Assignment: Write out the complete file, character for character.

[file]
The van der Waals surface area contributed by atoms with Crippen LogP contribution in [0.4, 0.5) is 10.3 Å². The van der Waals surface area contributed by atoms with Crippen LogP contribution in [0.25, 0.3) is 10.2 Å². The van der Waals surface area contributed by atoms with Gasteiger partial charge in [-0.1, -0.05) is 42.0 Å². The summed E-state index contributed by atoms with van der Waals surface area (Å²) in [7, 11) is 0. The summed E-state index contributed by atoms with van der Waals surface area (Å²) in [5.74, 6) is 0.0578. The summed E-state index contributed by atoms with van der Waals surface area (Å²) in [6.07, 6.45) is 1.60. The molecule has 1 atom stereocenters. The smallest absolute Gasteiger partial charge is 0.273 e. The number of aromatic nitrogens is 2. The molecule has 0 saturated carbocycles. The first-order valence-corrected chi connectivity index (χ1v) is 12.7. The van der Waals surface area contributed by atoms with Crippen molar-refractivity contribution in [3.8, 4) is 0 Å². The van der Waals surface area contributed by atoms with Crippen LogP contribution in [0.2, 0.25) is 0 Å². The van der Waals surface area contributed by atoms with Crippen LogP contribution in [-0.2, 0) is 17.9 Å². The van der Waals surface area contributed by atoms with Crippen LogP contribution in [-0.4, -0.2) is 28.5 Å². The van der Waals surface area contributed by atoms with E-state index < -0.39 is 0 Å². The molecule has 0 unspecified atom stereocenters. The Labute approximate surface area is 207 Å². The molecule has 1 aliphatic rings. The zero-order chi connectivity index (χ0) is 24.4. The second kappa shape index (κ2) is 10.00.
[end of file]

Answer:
The van der Waals surface area contributed by atoms with Crippen LogP contribution in [0.4, 0.5) is 10.3 Å². The van der Waals surface area contributed by atoms with Crippen LogP contribution in [0.25, 0.3) is 10.2 Å². The van der Waals surface area contributed by atoms with Gasteiger partial charge in [-0.1, -0.05) is 42.0 Å². The summed E-state index contributed by atoms with van der Waals surface area (Å²) in [7, 11) is 0. The summed E-state index contributed by atoms with van der Waals surface area (Å²) in [5.74, 6) is 0.0578. The summed E-state index contributed by atoms with van der Waals surface area (Å²) in [6.07, 6.45) is 1.60. The molecule has 1 atom stereocenters. The smallest absolute Gasteiger partial charge is 0.273 e. The number of aromatic nitrogens is 2. The molecule has 0 saturated carbocycles. The first-order valence-corrected chi connectivity index (χ1v) is 12.7. The van der Waals surface area contributed by atoms with Crippen molar-refractivity contribution in [3.8, 4) is 0 Å². The van der Waals surface area contributed by atoms with Crippen LogP contribution in [0.2, 0.25) is 0 Å². The van der Waals surface area contributed by atoms with Crippen LogP contribution in [-0.2, 0) is 17.9 Å². The van der Waals surface area contributed by atoms with Crippen LogP contribution in [-0.4, -0.2) is 28.5 Å². The van der Waals surface area contributed by atoms with E-state index < -0.39 is 0 Å². The molecule has 0 unspecified atom stereocenters. The Labute approximate surface area is 207 Å². The molecule has 1 aliphatic rings. The zero-order chi connectivity index (χ0) is 24.4. The second kappa shape index (κ2) is 10.00.